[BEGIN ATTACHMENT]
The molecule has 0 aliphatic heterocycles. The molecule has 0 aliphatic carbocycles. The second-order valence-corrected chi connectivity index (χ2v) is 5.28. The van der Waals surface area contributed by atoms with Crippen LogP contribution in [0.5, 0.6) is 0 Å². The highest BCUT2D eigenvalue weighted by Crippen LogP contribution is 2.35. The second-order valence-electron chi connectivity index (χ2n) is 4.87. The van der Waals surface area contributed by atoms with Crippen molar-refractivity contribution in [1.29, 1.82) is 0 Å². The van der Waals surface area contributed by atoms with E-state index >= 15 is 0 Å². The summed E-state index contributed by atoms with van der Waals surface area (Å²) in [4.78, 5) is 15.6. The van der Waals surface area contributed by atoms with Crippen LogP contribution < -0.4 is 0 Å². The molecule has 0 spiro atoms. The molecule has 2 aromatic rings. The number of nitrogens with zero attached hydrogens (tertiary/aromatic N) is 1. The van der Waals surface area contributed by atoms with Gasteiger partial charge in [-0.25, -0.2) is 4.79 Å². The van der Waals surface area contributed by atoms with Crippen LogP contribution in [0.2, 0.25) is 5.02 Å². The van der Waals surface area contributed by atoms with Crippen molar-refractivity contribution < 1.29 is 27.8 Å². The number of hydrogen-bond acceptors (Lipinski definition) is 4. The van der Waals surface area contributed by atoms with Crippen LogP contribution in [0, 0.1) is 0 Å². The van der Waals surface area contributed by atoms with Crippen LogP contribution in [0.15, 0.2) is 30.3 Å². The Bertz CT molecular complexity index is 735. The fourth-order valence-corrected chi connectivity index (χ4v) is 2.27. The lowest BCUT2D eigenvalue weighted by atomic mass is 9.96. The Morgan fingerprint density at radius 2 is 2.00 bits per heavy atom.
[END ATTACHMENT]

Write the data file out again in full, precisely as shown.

The molecule has 0 aliphatic heterocycles. The molecule has 0 aliphatic carbocycles. The second-order valence-corrected chi connectivity index (χ2v) is 5.28. The van der Waals surface area contributed by atoms with Crippen LogP contribution in [0.5, 0.6) is 0 Å². The highest BCUT2D eigenvalue weighted by Crippen LogP contribution is 2.35. The second-order valence-electron chi connectivity index (χ2n) is 4.87. The van der Waals surface area contributed by atoms with Crippen molar-refractivity contribution in [1.29, 1.82) is 0 Å². The van der Waals surface area contributed by atoms with E-state index >= 15 is 0 Å². The summed E-state index contributed by atoms with van der Waals surface area (Å²) in [4.78, 5) is 15.6. The van der Waals surface area contributed by atoms with Crippen LogP contribution < -0.4 is 0 Å². The molecule has 0 spiro atoms. The molecule has 2 aromatic rings. The number of nitrogens with zero attached hydrogens (tertiary/aromatic N) is 1. The van der Waals surface area contributed by atoms with Gasteiger partial charge in [-0.25, -0.2) is 4.79 Å². The van der Waals surface area contributed by atoms with Crippen LogP contribution in [0.2, 0.25) is 5.02 Å². The van der Waals surface area contributed by atoms with Crippen molar-refractivity contribution < 1.29 is 27.8 Å². The number of hydrogen-bond acceptors (Lipinski definition) is 4. The van der Waals surface area contributed by atoms with Crippen LogP contribution in [0, 0.1) is 0 Å². The van der Waals surface area contributed by atoms with Crippen LogP contribution in [0.15, 0.2) is 30.3 Å². The Bertz CT molecular complexity index is 735. The fourth-order valence-corrected chi connectivity index (χ4v) is 2.27. The lowest BCUT2D eigenvalue weighted by atomic mass is 9.96. The Morgan fingerprint density at radius 2 is 2.00 bits per heavy atom.